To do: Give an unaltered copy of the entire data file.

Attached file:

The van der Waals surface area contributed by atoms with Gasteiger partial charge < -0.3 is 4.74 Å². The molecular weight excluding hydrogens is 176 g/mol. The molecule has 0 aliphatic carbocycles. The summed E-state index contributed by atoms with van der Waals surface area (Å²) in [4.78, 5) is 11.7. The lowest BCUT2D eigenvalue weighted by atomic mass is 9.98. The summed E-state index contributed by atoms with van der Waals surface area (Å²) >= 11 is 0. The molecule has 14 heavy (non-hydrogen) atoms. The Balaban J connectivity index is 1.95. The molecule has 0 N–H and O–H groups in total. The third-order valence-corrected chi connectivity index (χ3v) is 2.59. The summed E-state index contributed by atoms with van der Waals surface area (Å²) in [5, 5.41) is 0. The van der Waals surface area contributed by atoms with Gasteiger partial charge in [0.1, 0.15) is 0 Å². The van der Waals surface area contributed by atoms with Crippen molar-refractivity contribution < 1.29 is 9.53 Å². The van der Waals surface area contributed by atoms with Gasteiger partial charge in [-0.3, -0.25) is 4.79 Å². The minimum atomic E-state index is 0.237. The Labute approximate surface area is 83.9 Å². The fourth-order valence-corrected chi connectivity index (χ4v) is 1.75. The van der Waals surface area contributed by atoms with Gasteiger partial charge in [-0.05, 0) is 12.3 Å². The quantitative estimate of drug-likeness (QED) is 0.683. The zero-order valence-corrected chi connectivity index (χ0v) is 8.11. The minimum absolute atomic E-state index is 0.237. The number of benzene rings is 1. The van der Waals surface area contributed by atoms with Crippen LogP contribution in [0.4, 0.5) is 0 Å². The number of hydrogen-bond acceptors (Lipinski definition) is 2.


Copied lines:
The van der Waals surface area contributed by atoms with Gasteiger partial charge < -0.3 is 4.74 Å². The molecular weight excluding hydrogens is 176 g/mol. The molecule has 0 aliphatic carbocycles. The summed E-state index contributed by atoms with van der Waals surface area (Å²) in [4.78, 5) is 11.7. The lowest BCUT2D eigenvalue weighted by atomic mass is 9.98. The summed E-state index contributed by atoms with van der Waals surface area (Å²) >= 11 is 0. The molecule has 14 heavy (non-hydrogen) atoms. The Balaban J connectivity index is 1.95. The molecule has 0 N–H and O–H groups in total. The third-order valence-corrected chi connectivity index (χ3v) is 2.59. The summed E-state index contributed by atoms with van der Waals surface area (Å²) in [5, 5.41) is 0. The van der Waals surface area contributed by atoms with Gasteiger partial charge in [0.1, 0.15) is 0 Å². The van der Waals surface area contributed by atoms with Crippen molar-refractivity contribution < 1.29 is 9.53 Å². The van der Waals surface area contributed by atoms with Gasteiger partial charge in [-0.3, -0.25) is 4.79 Å². The minimum atomic E-state index is 0.237. The Labute approximate surface area is 83.9 Å². The fourth-order valence-corrected chi connectivity index (χ4v) is 1.75. The van der Waals surface area contributed by atoms with Gasteiger partial charge in [-0.05, 0) is 12.3 Å². The quantitative estimate of drug-likeness (QED) is 0.683. The zero-order valence-corrected chi connectivity index (χ0v) is 8.11. The minimum absolute atomic E-state index is 0.237. The number of benzene rings is 1. The van der Waals surface area contributed by atoms with Crippen LogP contribution in [0.4, 0.5) is 0 Å². The number of hydrogen-bond acceptors (Lipinski definition) is 2.